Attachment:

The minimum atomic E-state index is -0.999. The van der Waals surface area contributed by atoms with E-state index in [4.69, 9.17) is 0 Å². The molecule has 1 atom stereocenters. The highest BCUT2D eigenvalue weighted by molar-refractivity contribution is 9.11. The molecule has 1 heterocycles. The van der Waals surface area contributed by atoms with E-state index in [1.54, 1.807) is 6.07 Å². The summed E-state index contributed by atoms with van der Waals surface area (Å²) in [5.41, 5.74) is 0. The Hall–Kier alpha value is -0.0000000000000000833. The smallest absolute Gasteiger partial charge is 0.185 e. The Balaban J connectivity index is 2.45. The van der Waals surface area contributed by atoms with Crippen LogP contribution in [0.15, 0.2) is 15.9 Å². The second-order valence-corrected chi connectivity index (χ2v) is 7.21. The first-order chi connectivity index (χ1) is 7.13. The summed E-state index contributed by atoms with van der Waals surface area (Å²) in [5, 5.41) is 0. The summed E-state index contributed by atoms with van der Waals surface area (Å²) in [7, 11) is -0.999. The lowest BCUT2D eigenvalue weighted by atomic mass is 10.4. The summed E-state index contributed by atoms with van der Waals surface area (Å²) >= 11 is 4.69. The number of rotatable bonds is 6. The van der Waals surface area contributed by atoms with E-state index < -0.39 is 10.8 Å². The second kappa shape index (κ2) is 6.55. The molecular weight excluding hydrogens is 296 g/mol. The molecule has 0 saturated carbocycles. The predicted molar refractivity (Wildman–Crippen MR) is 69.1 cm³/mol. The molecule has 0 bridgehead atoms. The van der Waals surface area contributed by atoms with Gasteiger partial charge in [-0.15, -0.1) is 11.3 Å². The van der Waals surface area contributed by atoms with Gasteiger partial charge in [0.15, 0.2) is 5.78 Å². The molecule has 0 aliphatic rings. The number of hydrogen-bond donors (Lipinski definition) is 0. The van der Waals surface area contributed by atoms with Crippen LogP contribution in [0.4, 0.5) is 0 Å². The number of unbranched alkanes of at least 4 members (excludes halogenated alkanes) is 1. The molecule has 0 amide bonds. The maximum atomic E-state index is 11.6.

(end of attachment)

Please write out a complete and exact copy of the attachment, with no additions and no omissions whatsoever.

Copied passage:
The minimum atomic E-state index is -0.999. The van der Waals surface area contributed by atoms with E-state index in [4.69, 9.17) is 0 Å². The molecule has 1 atom stereocenters. The highest BCUT2D eigenvalue weighted by molar-refractivity contribution is 9.11. The molecule has 1 heterocycles. The van der Waals surface area contributed by atoms with E-state index in [1.54, 1.807) is 6.07 Å². The summed E-state index contributed by atoms with van der Waals surface area (Å²) in [5.41, 5.74) is 0. The Hall–Kier alpha value is -0.0000000000000000833. The smallest absolute Gasteiger partial charge is 0.185 e. The Balaban J connectivity index is 2.45. The van der Waals surface area contributed by atoms with Crippen LogP contribution in [0.15, 0.2) is 15.9 Å². The second-order valence-corrected chi connectivity index (χ2v) is 7.21. The first-order chi connectivity index (χ1) is 7.13. The summed E-state index contributed by atoms with van der Waals surface area (Å²) in [5, 5.41) is 0. The summed E-state index contributed by atoms with van der Waals surface area (Å²) in [7, 11) is -0.999. The lowest BCUT2D eigenvalue weighted by atomic mass is 10.4. The summed E-state index contributed by atoms with van der Waals surface area (Å²) >= 11 is 4.69. The number of rotatable bonds is 6. The van der Waals surface area contributed by atoms with E-state index < -0.39 is 10.8 Å². The second kappa shape index (κ2) is 6.55. The molecular weight excluding hydrogens is 296 g/mol. The molecule has 0 saturated carbocycles. The predicted molar refractivity (Wildman–Crippen MR) is 69.1 cm³/mol. The molecule has 0 bridgehead atoms. The van der Waals surface area contributed by atoms with Gasteiger partial charge in [-0.15, -0.1) is 11.3 Å². The van der Waals surface area contributed by atoms with Gasteiger partial charge in [0.15, 0.2) is 5.78 Å². The molecule has 0 aliphatic rings. The number of hydrogen-bond donors (Lipinski definition) is 0. The van der Waals surface area contributed by atoms with Crippen LogP contribution in [0.4, 0.5) is 0 Å². The number of unbranched alkanes of at least 4 members (excludes halogenated alkanes) is 1. The molecule has 0 amide bonds. The maximum atomic E-state index is 11.6.